Saturday, July 7, 2012

Spotlight on small presses

We’re all writing about small presses this week. I’ve had experience with big presses, small presses (digital first) and self pubbing and there are advantages and disadvantages to each.

There is no best way to publish – I think my fellow Word Whores have put it out there nicely – it depends on who you are and what you want and need and what kind of project you have. In my opinion, author A might be insane to go with a big NY pub, whereas for author B, it’s the right decision. And for author C, a small press fits best, whereas author D would be crazy not to self pub instead of any press.

I think the best advice for somebody who is trying to decide between publishers is this: know yourself, know your options, and talk to people who have actually been there. 

And I don’t mean just read blog posts!! 

Now that I am an author with author friends, I have observed that many authors, if they’re having trouble with their publisher, or had a meh or terrible experience, will not speak publicly about it, especially if they’re contracted for more books or hoping to sell more books—to that publisher or other publishers. Some will even find a few nice things to write about their publisher. After all, what publisher wants to pick up a seemingly angry or complainy author? That goes for agents and editors, too. That said, Predators & Editors is a great resource to weed out the actual rip-offs. Thank goodness for resources like that!

People often say that the difference between a small press and a big press is that in a small press, you’re a big fish in a little pond, and in a big press, you’re a small fish in a big pond. This is a pretty good summation. 

The large publisher has the muscle to get your book into more stores. I think that is the great thing about NY large pub--to get that print out in stores, plus Target and Wal-mart. It's something a small pub generally can't do. But a small pub can be a more personalized experience. And they will likely be willing to stick with you, be more of a partner with you, let you have input, be more nimble. And bookstores can always order your books.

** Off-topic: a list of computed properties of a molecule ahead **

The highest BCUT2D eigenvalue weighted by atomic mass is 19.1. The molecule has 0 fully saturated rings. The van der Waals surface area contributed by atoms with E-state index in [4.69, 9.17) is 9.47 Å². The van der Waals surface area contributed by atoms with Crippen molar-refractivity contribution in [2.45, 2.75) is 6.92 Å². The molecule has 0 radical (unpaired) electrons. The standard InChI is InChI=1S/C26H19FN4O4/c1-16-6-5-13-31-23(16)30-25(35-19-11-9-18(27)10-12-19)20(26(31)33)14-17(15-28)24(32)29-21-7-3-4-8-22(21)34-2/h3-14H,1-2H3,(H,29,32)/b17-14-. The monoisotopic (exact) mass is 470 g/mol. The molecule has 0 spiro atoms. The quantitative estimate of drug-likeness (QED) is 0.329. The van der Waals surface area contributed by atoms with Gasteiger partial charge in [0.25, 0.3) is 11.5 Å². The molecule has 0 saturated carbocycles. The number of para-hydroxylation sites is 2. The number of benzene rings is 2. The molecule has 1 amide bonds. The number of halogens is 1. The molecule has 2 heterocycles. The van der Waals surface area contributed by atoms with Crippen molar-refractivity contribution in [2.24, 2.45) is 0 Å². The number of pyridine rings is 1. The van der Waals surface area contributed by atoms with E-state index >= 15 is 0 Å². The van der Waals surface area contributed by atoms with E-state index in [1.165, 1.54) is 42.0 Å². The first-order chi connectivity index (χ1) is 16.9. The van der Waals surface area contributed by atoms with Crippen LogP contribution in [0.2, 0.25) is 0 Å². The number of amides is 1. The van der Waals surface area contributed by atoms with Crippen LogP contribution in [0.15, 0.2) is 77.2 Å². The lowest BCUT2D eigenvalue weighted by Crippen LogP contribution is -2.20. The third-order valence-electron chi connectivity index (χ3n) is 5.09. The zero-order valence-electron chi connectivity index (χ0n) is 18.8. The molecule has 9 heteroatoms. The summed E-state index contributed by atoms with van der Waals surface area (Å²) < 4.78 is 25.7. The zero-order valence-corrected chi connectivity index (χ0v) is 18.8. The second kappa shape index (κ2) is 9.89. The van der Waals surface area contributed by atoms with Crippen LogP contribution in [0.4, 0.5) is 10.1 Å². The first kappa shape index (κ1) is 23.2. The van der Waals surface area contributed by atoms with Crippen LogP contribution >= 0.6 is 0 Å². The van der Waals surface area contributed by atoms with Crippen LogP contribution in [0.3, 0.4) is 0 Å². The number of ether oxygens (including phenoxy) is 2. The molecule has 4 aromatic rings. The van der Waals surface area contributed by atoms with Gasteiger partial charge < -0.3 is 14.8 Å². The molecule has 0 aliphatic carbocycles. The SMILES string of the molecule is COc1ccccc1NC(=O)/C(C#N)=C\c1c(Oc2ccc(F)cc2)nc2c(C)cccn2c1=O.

So many decisions face authors. It always amazes me SO much. I never thought I'd have to make the dizzying amount of decisions I make these days, as an author. I mean, I knew I'd have to make artistic decisions, but all these business decisions? *headdesk*


  1. Really great summation, Carolyn, with excellent points. I think you're so right about getting the one-on-one skinny. I've learned SO MUCH from talking to other authors inside the Cone of Silence.

  2. I think an important point to add here is that (at least in Canada; I assume the same may be true in the US) many small presses are regional presses that specialize in writers from a particular area. A good small regional press will promote THE HECK out of a local author in their local area, get you into signings and readings in local bookstores etc. They will not have much in the way of national distribution so it's unlikely your book will ever become a best seller, but they will do a very good job of getting it into the hands of the people most likely to be interested (especially if there is any regional or local content in your book).

    I've done it both ways -- small fish/big pond; big fish/small pond, and for me, the smaller local press was definitely a better experience ... but that doesn't mean I've given up wanting the big publisher that will get my book on a display at the front of the store and maybe on a bestseller list someday ...